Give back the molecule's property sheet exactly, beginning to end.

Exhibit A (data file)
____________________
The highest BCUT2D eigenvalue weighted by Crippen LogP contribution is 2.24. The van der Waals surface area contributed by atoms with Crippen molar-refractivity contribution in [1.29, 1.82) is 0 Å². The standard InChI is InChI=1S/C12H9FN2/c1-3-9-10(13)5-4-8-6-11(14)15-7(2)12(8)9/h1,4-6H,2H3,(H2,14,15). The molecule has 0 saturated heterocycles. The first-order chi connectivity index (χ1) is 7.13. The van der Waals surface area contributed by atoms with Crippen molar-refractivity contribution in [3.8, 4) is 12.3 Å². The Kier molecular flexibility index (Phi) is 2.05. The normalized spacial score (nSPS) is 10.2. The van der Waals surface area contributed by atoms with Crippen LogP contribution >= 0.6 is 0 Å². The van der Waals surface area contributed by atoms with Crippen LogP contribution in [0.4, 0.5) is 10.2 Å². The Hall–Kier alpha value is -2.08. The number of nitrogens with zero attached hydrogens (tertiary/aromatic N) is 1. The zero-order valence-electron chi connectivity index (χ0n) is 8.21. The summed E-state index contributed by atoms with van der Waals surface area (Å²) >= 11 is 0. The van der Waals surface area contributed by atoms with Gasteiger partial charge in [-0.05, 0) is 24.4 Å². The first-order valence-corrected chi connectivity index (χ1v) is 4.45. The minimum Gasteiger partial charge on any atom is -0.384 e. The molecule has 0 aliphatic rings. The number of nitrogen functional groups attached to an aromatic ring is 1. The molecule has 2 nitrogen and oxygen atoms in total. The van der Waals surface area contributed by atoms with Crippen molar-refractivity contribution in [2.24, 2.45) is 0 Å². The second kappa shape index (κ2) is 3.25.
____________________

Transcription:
The highest BCUT2D eigenvalue weighted by Crippen LogP contribution is 2.24. The van der Waals surface area contributed by atoms with Crippen molar-refractivity contribution in [1.29, 1.82) is 0 Å². The standard InChI is InChI=1S/C12H9FN2/c1-3-9-10(13)5-4-8-6-11(14)15-7(2)12(8)9/h1,4-6H,2H3,(H2,14,15). The molecule has 0 saturated heterocycles. The first-order chi connectivity index (χ1) is 7.13. The van der Waals surface area contributed by atoms with Crippen molar-refractivity contribution in [3.8, 4) is 12.3 Å². The Kier molecular flexibility index (Phi) is 2.05. The normalized spacial score (nSPS) is 10.2. The van der Waals surface area contributed by atoms with Crippen LogP contribution >= 0.6 is 0 Å². The van der Waals surface area contributed by atoms with Crippen LogP contribution in [0.4, 0.5) is 10.2 Å². The Hall–Kier alpha value is -2.08. The number of nitrogens with zero attached hydrogens (tertiary/aromatic N) is 1. The zero-order valence-electron chi connectivity index (χ0n) is 8.21. The summed E-state index contributed by atoms with van der Waals surface area (Å²) >= 11 is 0. The van der Waals surface area contributed by atoms with Gasteiger partial charge in [-0.05, 0) is 24.4 Å². The first-order valence-corrected chi connectivity index (χ1v) is 4.45. The minimum Gasteiger partial charge on any atom is -0.384 e. The molecule has 0 aliphatic rings. The number of nitrogen functional groups attached to an aromatic ring is 1. The molecule has 2 nitrogen and oxygen atoms in total. The van der Waals surface area contributed by atoms with Crippen molar-refractivity contribution in [2.24, 2.45) is 0 Å². The second kappa shape index (κ2) is 3.25.